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August 25, 2011 7:09 PM

Report: News Corp. Unit Paying Coulson's Legal Fees . . . For Now

Posted by Tom Huddleston Jr.

News International, the British arm of Rupert Murdoch's News Corporation, has been footing the bill for the DLA Piper lawyer representing former top News of the World editor Andy Coulson—but may stop doing so, according to the Financial Times.

Coulson, the former NoW editor and former communications chief to Prime Minister David Cameron, has been under investigation by police and parliamentary committees for his role in the phone-hacking and police-bribery scandal that ultimately killed the newspaper.

Coulson is being represented by Jo Rickards, a London-based white-collar criminal litigation partner at DLA Piper who bills at $650 per hour, according to the FT. While News International has so far been paying Rickards's bills, company management met recently to consider ending those payments, the FT reports. 

News Corp. has not publicly confirmed whether its U.K. subsidiary has been paying Coulson's legal bills or whether it would continue to to do so, the FT said. Rickards did not immediately respond to an e-mailed request from comment from The Am Law Daily.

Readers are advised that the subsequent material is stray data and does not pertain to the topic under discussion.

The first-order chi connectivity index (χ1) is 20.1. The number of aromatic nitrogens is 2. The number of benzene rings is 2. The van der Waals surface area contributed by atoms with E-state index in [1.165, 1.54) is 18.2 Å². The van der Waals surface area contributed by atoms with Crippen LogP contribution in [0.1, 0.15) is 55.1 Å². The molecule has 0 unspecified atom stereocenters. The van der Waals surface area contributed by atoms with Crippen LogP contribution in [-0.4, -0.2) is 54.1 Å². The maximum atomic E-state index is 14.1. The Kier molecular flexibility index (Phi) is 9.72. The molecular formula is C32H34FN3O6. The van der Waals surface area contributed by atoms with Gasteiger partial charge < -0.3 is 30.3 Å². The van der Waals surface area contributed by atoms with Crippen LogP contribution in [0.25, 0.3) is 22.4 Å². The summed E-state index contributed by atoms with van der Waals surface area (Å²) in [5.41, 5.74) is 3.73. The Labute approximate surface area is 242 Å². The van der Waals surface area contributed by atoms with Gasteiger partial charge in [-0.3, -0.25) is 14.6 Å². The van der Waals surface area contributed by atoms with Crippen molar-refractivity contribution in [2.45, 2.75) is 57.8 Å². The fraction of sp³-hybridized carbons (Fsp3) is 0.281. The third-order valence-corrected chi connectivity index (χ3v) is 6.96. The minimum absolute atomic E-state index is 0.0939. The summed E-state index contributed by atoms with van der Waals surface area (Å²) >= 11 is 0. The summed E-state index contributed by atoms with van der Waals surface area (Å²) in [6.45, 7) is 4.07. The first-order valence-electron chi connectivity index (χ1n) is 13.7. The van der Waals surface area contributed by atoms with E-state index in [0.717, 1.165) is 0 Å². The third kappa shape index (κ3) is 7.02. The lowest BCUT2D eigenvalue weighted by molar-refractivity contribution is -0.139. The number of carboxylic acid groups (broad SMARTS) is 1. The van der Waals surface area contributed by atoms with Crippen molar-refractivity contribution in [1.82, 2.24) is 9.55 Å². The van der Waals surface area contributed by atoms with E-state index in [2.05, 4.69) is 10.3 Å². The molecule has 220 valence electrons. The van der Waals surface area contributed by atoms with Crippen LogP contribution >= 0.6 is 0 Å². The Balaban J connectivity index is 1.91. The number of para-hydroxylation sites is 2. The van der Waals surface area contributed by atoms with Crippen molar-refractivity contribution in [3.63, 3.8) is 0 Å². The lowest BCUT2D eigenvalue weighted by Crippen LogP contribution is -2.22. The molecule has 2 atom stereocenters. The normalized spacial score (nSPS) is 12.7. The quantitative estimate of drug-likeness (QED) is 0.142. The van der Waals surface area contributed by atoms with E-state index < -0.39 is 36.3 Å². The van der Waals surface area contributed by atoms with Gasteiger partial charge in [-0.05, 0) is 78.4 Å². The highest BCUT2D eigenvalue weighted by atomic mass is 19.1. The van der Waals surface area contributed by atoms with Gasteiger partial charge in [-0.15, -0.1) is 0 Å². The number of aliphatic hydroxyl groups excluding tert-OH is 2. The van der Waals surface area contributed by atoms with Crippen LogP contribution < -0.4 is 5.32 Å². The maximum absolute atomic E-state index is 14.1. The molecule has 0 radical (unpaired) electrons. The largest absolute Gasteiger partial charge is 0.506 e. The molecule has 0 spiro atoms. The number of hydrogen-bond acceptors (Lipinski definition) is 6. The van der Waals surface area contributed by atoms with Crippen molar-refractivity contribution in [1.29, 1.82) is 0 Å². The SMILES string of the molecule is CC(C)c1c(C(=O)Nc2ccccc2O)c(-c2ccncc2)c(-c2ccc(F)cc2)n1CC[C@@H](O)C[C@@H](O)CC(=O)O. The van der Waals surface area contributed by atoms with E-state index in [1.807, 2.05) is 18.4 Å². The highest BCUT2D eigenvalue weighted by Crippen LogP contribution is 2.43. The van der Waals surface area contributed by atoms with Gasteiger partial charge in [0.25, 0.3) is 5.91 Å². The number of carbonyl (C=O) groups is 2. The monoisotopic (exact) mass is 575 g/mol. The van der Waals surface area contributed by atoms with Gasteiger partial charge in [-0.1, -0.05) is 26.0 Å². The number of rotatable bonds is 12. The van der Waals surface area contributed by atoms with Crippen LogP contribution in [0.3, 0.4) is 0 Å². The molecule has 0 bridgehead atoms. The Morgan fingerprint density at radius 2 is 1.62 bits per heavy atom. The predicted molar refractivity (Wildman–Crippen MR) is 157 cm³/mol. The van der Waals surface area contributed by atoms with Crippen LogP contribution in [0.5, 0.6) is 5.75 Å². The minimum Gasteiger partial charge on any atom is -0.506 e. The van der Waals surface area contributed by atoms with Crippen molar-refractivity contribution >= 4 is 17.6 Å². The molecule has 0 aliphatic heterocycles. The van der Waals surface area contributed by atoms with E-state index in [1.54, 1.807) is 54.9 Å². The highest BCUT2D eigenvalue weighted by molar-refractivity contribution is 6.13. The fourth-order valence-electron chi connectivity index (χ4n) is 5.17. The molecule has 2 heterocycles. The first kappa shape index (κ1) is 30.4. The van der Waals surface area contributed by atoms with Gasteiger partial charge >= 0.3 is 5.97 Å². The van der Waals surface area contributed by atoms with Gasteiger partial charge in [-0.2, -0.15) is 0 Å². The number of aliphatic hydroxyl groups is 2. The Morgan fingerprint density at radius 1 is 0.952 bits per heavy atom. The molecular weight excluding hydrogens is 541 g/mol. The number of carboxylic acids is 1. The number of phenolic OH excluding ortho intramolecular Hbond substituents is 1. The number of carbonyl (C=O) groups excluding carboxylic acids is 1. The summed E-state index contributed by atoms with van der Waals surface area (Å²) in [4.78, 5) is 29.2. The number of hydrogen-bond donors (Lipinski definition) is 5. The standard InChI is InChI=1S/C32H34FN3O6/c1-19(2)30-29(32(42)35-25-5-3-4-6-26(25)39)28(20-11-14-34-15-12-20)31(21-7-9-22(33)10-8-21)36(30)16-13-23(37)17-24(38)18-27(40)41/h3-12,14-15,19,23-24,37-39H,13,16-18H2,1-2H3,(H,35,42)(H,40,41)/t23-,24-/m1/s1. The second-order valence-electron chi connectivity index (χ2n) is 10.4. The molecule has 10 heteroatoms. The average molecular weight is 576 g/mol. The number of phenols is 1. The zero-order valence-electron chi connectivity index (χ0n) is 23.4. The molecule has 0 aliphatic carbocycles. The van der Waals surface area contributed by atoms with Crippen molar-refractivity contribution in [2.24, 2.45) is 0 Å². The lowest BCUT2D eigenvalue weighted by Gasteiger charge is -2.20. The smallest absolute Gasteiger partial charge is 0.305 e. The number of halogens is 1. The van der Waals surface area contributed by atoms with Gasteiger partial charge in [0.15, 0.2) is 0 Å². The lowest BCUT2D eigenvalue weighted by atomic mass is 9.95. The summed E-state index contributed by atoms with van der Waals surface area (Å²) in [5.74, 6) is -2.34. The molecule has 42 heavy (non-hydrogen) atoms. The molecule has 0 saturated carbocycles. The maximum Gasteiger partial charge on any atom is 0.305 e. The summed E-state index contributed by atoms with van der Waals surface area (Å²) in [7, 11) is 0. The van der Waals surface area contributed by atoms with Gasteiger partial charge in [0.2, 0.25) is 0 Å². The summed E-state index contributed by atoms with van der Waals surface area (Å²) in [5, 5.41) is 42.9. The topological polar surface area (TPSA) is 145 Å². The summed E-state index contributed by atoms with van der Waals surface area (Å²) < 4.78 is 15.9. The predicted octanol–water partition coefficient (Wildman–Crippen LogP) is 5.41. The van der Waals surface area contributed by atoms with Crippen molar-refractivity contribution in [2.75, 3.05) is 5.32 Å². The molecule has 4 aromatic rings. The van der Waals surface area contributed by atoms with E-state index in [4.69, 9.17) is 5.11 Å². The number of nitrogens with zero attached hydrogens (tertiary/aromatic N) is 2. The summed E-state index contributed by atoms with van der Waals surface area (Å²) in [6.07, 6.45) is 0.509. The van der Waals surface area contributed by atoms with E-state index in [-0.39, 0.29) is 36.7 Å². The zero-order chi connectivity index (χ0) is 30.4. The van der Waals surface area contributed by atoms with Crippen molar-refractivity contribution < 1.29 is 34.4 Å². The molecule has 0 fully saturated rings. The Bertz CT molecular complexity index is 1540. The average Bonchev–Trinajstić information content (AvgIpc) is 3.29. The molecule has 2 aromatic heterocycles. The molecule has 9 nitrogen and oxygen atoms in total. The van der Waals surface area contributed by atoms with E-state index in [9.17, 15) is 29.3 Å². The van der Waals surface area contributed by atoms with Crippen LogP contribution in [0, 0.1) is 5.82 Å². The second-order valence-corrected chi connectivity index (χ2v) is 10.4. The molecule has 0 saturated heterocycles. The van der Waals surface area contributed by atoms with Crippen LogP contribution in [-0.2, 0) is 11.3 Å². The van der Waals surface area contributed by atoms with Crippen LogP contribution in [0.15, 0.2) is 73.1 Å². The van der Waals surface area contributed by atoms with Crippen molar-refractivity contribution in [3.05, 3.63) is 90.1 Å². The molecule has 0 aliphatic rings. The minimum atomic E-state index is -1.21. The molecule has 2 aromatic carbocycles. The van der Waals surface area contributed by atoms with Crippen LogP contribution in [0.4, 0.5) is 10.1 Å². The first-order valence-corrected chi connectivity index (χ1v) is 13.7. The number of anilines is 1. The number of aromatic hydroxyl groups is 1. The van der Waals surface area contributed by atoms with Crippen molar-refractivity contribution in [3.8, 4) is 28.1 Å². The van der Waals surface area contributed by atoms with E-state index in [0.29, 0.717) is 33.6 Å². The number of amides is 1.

On Wednesday, U.K. Labour Party member Tom Watson demanded News Corp. reveal whether or not it is paying those bills, according to The Huffington Post. Watson serves on the parliamentary committee holding hearings on the phone-hacking scandal.

Coulson, who quit NoW in 2007 amid the initial revelations about phone-hacking at the paper, is one of 15 people arrested in the scandal. The FT notes that Cameron and his Conservative Party have come under fire for later hiring Coulson as the prime minister's director of communications.

It has come to light that Coulson received severance pay and health care coverage from News Corp. after going to work for Cameron in 2007, but—in a violation of House of Commons rules—never revealed that he was getting those benefits. Coulson resigned his government post in January, but records show that he continued to hold a parliamentary pass for nearly two months past that point, HuffPo adds.

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